I’ve applied my knowledge-based prediction algorithm to the UCI Credit Dataset (which I’ve attached, already formatted), and the results are the same as always, peaking near 100% accuracy (using only 3,500 rows). What’s interesting is the use of ordinal values, in this case levels of education. Though I didn’t explicitly do it in this case, what you could do is simply use my normalization algorithm as applied to those dimensions that contain ordinal values. This will cause the normalization algorithm to use different orders of magnitude for the ordinal dimensions, thereby solving for the appropriate spacing between ordinal values. So for example, if the possible ordinal rankings are (1, 2, 3), then this application of the normalization algorithm will test, e.g., (10, 20, 30), (100, 200, 300), etc., each of which will produce different accuracies, with the best one selected.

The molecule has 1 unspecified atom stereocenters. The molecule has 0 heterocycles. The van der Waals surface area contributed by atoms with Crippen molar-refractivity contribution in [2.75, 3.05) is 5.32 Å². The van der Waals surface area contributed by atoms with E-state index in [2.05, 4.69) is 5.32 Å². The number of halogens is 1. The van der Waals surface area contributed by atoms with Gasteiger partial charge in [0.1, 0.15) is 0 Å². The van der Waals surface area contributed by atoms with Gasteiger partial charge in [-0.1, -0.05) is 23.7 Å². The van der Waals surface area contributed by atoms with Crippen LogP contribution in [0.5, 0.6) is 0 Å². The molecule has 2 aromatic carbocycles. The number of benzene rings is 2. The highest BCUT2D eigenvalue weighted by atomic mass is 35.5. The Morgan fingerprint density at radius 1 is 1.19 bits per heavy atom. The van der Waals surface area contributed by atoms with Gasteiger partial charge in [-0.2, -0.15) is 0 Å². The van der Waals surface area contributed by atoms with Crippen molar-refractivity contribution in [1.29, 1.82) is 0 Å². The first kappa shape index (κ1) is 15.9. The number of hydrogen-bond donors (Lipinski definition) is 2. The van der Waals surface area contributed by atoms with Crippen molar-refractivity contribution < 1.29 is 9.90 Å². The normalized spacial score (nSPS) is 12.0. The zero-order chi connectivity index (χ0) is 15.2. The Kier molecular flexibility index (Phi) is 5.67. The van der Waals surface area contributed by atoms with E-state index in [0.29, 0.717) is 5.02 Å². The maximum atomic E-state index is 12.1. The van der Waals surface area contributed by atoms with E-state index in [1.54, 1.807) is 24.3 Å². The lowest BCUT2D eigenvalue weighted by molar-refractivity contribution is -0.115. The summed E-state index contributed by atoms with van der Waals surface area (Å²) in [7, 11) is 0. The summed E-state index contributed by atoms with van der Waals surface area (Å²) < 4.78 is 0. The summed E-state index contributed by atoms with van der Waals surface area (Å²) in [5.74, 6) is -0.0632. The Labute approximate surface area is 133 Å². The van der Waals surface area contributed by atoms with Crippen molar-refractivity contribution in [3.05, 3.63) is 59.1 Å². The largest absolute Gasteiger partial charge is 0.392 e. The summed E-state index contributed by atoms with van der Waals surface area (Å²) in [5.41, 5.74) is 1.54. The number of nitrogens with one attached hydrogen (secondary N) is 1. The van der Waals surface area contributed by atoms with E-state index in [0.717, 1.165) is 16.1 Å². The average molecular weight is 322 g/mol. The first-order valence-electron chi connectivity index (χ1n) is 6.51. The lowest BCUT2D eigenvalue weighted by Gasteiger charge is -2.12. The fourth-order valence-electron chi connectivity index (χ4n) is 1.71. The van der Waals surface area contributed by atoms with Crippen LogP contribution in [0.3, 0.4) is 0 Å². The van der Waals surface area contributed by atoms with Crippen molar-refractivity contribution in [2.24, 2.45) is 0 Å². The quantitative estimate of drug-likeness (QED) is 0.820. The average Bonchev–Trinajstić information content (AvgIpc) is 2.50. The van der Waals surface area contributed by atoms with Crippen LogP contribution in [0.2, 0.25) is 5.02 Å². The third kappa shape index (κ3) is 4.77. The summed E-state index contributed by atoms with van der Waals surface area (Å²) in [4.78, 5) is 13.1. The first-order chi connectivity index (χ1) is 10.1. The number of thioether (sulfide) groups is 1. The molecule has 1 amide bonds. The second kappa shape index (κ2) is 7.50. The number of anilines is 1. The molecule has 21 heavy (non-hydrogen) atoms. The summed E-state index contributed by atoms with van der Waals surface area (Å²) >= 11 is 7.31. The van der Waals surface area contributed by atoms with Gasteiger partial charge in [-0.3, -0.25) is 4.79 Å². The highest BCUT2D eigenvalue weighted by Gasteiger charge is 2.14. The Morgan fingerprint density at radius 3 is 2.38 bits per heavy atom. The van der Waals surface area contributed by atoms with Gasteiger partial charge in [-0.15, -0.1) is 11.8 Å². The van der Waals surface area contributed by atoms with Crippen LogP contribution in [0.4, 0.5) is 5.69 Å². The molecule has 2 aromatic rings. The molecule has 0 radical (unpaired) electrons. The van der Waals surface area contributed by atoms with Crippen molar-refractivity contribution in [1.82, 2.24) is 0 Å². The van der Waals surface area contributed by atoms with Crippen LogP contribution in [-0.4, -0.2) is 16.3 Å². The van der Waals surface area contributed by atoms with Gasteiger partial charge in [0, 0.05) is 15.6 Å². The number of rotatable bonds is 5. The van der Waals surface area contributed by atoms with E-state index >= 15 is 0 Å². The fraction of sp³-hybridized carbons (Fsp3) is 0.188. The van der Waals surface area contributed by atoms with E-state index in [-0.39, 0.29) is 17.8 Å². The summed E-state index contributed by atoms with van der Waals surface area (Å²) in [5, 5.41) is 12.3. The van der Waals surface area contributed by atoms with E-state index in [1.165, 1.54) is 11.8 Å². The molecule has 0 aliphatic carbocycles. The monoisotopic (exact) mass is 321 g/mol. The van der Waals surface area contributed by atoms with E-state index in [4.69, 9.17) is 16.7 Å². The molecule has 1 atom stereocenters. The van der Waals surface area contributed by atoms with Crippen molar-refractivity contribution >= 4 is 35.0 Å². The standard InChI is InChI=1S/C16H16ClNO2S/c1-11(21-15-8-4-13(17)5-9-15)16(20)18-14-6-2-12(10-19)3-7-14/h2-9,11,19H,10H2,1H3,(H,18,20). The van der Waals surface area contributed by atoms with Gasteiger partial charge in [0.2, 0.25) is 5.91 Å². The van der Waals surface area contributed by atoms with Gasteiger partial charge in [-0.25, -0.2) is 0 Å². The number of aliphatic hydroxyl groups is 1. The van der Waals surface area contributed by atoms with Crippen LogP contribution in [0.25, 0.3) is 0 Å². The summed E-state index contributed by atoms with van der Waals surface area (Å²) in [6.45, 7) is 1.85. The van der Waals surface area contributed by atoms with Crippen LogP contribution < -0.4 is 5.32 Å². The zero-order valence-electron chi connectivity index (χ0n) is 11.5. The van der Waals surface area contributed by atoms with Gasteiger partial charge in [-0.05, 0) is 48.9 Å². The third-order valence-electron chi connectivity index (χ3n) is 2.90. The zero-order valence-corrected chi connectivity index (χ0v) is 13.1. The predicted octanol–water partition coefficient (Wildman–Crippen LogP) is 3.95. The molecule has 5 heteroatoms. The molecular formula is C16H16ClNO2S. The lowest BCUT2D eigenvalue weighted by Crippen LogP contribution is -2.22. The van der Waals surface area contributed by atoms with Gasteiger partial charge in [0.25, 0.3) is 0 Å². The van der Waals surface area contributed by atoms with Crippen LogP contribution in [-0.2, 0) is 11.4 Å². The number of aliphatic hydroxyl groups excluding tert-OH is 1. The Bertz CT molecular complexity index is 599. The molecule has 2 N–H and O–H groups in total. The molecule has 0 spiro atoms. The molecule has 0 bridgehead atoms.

Below is a plot of accuracy as a function of knowledge, which you can read about in the first paper linked to above:
Note that this will not work for truly arbitrary labelled data, where the values have no obvious numerical meaning (e.g., colors). In that case, you could iterate through different ordinal rankings of the labels (i.e., permutations), and then use the normalization method to solve for the best numerical values for the labels for each ordinal ranking. Nonetheless, attached is command line code that both normalizes and runs predictions on the UCI Credit Dataset. This is going to be included in some commercial release of my software, but given that it’s so powerful, I’m probably not going to release it on the Apple App Store as part of my Kickstarter Campaign (at least not this version of it).